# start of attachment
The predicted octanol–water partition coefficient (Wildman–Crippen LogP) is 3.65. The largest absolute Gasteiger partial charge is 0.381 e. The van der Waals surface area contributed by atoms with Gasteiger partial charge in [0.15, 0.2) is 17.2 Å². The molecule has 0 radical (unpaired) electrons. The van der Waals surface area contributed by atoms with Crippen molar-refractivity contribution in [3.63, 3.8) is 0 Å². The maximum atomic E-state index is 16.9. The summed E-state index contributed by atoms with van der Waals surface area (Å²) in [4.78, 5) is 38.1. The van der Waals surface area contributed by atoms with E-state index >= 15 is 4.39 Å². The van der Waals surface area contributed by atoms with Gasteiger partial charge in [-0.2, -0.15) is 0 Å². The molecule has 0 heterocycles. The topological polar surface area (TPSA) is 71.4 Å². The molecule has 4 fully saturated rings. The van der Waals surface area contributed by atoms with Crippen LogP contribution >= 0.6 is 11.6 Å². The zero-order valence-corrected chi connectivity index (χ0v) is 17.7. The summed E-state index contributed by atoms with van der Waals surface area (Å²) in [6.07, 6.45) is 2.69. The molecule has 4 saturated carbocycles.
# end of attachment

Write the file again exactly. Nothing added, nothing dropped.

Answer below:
The predicted octanol–water partition coefficient (Wildman–Crippen LogP) is 3.65. The largest absolute Gasteiger partial charge is 0.381 e. The van der Waals surface area contributed by atoms with Gasteiger partial charge in [0.15, 0.2) is 17.2 Å². The molecule has 0 radical (unpaired) electrons. The van der Waals surface area contributed by atoms with Crippen molar-refractivity contribution in [3.63, 3.8) is 0 Å². The maximum atomic E-state index is 16.9. The summed E-state index contributed by atoms with van der Waals surface area (Å²) in [4.78, 5) is 38.1. The van der Waals surface area contributed by atoms with E-state index >= 15 is 4.39 Å². The van der Waals surface area contributed by atoms with Gasteiger partial charge in [-0.2, -0.15) is 0 Å². The molecule has 0 heterocycles. The topological polar surface area (TPSA) is 71.4 Å². The molecule has 4 fully saturated rings. The van der Waals surface area contributed by atoms with Crippen LogP contribution >= 0.6 is 11.6 Å². The zero-order valence-corrected chi connectivity index (χ0v) is 17.7. The summed E-state index contributed by atoms with van der Waals surface area (Å²) in [6.07, 6.45) is 2.69. The molecule has 4 saturated carbocycles.